A lot of dogs are now
protected from a dangerous virus that's costly to treat.
A non-profit clinic in east Albany provided
low-cost vaccinations this evening because of the growing number of parvo
cases. Michael Lawrence's dog Sammie
needed to be vaccinated, but Lawrence didn't have the money.
"Oh really good I was
wondering how the heck I was going to do it, I've been laid off for a while
and, I heard about this on yalls newscast last night," said Michael Lawrence,
What he heard about was
low cost vaccinations provided by Albany Pet partners because Parvovirus is on
the rise in puppies.
overwhelming us at the clinic. I've probably treated 10 cases and we've
probably turned away half of that within the last few weeks," said Fred
Freeland, President, Albany Pet Partners.
Parvo is a highly
contagious gastrointestinal virus that affects mostly puppies under 6 months of
age, but unvaccinated or incompletely vaccinated dogs over 6 months can get
survival rate is about 80%, it's still pretty good, but it cost owners $300,
$400,up to $700 sometimes even more to treat these dogs and so it's a huge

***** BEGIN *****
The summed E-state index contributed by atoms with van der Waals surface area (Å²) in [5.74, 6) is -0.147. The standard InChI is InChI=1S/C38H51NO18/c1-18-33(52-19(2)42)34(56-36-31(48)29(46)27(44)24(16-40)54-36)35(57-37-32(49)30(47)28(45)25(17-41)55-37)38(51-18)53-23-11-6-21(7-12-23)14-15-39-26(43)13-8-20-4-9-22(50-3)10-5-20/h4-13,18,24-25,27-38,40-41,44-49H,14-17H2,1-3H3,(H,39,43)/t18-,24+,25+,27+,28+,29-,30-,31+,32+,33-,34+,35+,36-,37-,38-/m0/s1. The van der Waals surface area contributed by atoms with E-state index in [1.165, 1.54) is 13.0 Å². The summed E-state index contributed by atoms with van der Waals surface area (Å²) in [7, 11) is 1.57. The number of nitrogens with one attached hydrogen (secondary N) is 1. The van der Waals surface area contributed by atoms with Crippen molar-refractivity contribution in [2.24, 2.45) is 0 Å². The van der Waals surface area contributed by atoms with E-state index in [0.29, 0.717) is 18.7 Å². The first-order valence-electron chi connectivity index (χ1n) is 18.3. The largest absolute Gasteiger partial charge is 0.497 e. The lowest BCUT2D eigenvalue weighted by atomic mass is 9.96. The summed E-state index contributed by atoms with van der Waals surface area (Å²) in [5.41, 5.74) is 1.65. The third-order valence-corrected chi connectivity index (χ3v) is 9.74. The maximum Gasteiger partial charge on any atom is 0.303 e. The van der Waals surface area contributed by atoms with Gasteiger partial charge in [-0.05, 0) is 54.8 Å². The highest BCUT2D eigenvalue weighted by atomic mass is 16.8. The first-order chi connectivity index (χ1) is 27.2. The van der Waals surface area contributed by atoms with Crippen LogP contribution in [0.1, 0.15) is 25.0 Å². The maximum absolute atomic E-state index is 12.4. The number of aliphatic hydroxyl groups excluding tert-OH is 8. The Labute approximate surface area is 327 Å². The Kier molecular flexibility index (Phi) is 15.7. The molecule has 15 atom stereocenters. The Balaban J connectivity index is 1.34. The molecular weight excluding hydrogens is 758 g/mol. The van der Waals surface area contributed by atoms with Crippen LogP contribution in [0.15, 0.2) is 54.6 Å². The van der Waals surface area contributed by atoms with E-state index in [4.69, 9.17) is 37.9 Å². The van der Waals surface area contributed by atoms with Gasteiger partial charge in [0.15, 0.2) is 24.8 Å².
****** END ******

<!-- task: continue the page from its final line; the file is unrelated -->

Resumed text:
financial burden," said Freeland.
So to take that burden off
pet owners, Dr. Fred Freeland with Albany pet partners decided to lower the
cost for getting your pet vaccinated to $8 bucks.
"I just got tired of
my receptionist coming to me and saying another parvovirus on the way or I just
had to turn away another parvovirus because we have no room for them and I
thought about what epidemiologist do with human outbreaks," said Freeland.
And now that Sammie is
vaccinated, Lawrence doesn't have to worry about any hardships
"He ain't going to go
through no hardships,I'm going to take care of him for good," said Lawrence
And a lot of other pet owners can say the
same thing tonight after taking advantage of this special clinic.
Some of the signs of parvovirus are loss of
appetite, vomiting, and diarrhea. Puppies can die in less than three days from
dehydration and bacterial sepsis.
Other vaccination clinics are set for July 10th,
July 24th, and August 7th
from 4 to 6 PM at the park behind Tallulah Massey Library.